Cloud storage continues to get treated as this extra special project that you need to be more careful with than other projects you would undertake in the data center. Our belief is that you need to be no more careful with cloud storage than any other IT project and in some cases you can be a bit more risky. In this entry we will address some of the concerns surrounding bandwidth.In our last entry in this series we discussed the issues surrounding security and cloud storage adoption rates. The hybrid appliance (either via virtual or physical hardware) helps address this by making sure that data is encrypted throughout. The same appliances also help significantly with the bandwidth issues. In our recent testing of cloud vaulting with a very slow internet connection we are able to sync our local backup copy with our remote copy in a matter of minutes. In that time we have a complete off-site copy of our data. How can this be?
First, any time you are dealing with an existing large data set, like the type that backup will generate, most cloud vendors are going to have some sort of seed mechanism. In the case of our test a 1U appliance full of drives was sent that we populated with our full backup. We shipped the data to the cloud data center and it was seeded into their storage system. Subsequent backups only now have to send changed data via our very slow internet connection, and the process is very workable.
In primary storage applications there may not be a need for a seed step. If data is added incrementally as the application comes online most cloud transfer processes will be able to keep pace. In either case the hybrid appliance has a local high speed storage device so users and applications don't feel the impact of moving the data to the cloud.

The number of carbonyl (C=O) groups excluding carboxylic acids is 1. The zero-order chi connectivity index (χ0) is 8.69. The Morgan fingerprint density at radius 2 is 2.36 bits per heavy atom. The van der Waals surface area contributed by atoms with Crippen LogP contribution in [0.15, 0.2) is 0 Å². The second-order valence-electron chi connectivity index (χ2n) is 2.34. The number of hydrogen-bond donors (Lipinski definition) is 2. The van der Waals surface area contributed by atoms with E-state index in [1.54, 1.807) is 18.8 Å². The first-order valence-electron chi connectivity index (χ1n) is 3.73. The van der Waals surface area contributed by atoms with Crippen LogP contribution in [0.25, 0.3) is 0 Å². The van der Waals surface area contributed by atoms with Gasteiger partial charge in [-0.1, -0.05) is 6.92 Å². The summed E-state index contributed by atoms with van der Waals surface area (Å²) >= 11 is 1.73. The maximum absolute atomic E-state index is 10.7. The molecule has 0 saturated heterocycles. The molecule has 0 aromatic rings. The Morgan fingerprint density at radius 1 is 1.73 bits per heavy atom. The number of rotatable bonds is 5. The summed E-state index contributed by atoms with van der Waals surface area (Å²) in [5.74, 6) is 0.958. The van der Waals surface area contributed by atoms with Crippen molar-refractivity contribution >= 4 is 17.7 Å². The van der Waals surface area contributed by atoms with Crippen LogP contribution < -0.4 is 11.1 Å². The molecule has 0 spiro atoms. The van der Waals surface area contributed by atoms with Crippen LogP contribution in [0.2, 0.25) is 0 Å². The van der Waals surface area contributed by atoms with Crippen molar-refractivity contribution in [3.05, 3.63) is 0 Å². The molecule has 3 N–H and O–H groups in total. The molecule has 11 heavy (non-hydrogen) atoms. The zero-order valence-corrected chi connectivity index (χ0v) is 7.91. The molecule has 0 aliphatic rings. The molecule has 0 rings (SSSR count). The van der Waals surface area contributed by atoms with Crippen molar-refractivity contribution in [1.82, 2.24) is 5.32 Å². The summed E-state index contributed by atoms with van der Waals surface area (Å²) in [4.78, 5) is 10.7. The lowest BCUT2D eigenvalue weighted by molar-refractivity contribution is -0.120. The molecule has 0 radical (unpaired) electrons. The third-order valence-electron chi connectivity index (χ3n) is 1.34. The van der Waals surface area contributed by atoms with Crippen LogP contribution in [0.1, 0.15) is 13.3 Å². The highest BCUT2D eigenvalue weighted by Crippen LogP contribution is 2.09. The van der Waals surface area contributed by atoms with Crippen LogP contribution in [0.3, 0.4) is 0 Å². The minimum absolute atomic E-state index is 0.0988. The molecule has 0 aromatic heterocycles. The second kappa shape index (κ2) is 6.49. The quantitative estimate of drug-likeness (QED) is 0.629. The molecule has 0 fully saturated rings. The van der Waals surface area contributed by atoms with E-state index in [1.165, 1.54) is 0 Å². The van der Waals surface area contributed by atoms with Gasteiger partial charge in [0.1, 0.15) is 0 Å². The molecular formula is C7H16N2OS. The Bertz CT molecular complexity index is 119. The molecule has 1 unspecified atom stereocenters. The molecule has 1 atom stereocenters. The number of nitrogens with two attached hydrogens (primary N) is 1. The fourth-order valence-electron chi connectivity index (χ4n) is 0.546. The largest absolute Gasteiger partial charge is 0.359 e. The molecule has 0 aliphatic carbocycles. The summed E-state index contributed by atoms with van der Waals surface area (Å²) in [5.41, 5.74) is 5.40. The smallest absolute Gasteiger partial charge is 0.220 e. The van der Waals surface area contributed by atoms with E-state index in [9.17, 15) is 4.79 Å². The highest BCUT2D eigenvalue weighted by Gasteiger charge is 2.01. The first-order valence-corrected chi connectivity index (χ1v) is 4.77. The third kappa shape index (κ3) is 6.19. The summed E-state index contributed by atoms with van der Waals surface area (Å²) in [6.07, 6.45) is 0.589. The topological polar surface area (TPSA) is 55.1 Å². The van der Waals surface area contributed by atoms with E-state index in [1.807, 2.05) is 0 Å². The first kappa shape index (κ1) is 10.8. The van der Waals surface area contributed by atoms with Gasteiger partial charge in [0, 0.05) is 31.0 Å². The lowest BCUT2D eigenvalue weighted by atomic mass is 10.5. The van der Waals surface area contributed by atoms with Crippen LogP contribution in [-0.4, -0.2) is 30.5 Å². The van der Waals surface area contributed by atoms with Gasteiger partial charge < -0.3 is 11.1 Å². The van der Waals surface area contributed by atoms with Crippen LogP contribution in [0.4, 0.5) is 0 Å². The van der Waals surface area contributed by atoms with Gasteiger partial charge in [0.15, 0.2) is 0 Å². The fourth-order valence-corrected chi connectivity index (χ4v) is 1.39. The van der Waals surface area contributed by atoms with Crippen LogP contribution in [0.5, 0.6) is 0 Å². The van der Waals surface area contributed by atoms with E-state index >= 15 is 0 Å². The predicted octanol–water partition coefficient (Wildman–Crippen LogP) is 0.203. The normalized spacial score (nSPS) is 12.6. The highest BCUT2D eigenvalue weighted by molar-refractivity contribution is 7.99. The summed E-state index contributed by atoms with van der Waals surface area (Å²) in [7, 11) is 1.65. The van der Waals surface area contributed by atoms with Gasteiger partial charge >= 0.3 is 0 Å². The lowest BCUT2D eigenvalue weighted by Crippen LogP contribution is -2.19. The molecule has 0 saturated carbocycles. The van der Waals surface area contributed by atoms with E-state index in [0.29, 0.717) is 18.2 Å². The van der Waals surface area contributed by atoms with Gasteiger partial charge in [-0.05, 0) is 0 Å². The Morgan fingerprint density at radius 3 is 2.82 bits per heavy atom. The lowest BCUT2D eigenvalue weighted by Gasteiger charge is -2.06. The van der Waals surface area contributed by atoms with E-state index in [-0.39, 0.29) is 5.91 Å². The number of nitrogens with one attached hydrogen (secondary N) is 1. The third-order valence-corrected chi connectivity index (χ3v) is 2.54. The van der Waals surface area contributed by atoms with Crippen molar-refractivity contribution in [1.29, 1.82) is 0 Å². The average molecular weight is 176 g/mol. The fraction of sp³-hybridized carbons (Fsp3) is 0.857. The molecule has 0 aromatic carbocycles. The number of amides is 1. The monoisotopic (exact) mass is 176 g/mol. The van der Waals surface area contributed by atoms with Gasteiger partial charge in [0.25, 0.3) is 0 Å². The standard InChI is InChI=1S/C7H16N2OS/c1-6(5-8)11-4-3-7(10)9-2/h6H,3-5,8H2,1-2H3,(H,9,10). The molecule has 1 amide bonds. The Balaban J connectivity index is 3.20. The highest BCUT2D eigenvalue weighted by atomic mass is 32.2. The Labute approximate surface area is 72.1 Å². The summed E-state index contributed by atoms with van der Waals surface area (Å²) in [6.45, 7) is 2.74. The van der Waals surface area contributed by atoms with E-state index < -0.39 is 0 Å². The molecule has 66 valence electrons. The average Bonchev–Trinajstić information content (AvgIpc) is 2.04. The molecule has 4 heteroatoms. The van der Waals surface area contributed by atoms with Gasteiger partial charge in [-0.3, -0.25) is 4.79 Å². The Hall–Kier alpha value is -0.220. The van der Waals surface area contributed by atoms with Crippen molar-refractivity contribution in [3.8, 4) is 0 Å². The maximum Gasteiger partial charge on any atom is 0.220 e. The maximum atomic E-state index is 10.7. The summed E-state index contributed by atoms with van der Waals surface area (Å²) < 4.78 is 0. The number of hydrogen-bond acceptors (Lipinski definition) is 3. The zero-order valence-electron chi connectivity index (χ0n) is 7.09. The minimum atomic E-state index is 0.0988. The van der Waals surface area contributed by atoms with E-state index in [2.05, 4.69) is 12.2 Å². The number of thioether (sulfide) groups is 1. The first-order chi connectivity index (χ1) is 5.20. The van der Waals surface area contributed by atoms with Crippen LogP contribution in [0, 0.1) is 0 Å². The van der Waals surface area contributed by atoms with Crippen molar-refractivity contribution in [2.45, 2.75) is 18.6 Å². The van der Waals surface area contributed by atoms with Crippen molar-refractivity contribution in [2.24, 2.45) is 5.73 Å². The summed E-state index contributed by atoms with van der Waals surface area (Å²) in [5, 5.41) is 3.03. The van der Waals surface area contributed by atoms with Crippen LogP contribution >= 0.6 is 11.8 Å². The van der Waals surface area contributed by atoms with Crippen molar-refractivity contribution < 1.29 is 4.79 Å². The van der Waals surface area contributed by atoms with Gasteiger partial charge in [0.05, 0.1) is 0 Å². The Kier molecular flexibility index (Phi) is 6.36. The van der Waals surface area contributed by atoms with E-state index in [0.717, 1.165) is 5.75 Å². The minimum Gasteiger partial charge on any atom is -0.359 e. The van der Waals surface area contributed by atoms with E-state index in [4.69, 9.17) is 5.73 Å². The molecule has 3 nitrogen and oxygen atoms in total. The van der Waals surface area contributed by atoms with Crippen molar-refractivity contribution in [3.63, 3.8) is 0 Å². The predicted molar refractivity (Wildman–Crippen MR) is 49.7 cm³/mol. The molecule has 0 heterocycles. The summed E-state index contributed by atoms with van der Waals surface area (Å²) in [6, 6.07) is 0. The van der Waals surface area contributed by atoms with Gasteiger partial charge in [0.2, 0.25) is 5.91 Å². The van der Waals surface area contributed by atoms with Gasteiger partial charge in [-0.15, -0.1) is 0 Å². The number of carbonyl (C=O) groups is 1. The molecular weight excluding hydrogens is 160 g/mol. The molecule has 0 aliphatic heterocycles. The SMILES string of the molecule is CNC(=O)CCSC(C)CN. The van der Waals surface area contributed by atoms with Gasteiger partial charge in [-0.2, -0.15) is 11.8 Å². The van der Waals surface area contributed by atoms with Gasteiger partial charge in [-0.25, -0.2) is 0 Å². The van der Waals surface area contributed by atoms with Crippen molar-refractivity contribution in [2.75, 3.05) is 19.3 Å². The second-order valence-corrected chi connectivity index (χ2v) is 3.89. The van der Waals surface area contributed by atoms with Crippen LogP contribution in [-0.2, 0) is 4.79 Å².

Second, beyond the seeding process most cloud appliances will perform compression and deduplication on the data before it is sent. In most cases the combination of the two technologies can reduce the data that has to be transferred across the internet by as much as 80 to 90%. Again this process is often secondary after the initial data set has been written which means the local storage performance is not affected.
Third, appliances help resolve the issue of protocols. The communication method that most cloud appliances use is optimized for internet traffic. There are no mounting of a CIFS or NFS share and copying the data. Not surprisingly, in our testing every cloud appliance outperforms a file share copy and most outperform even an FTP copy.
The other concern about bandwidth has to do with recovery. In this area, as we discussed in our recent article "What Can You Really Do With Cloud Storage?", primary storage solutions may have an advantage. That is because on failure they typically have a better understanding of what data needs to come back. In their use cases data is recovered a file at a time as it is being accessed. So from a "seeing the data" perspective recovery can be almost instant, then there is some lag as individual files are being recovered but as we showed in our Cloud DR Test, that performance should be more than acceptable for many applications.
Backup recovery may take more work. Depending on the solution there may be a need to Fed-Ex you a recovery disk, although some solutions are learning how to leverage deduplication in the recovery process or be intelligent enough to only restore the most active data set first.
In our final entry in this series we will cover what you should do right now with cloud storage. How should you start, what precautions should you take and how should you roll the solution into production?
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George Crump is lead analyst of Storage Switzerland, an IT analyst firm focused on the storage and virtualization segments. Find Storage Switzerland's disclosure statement here.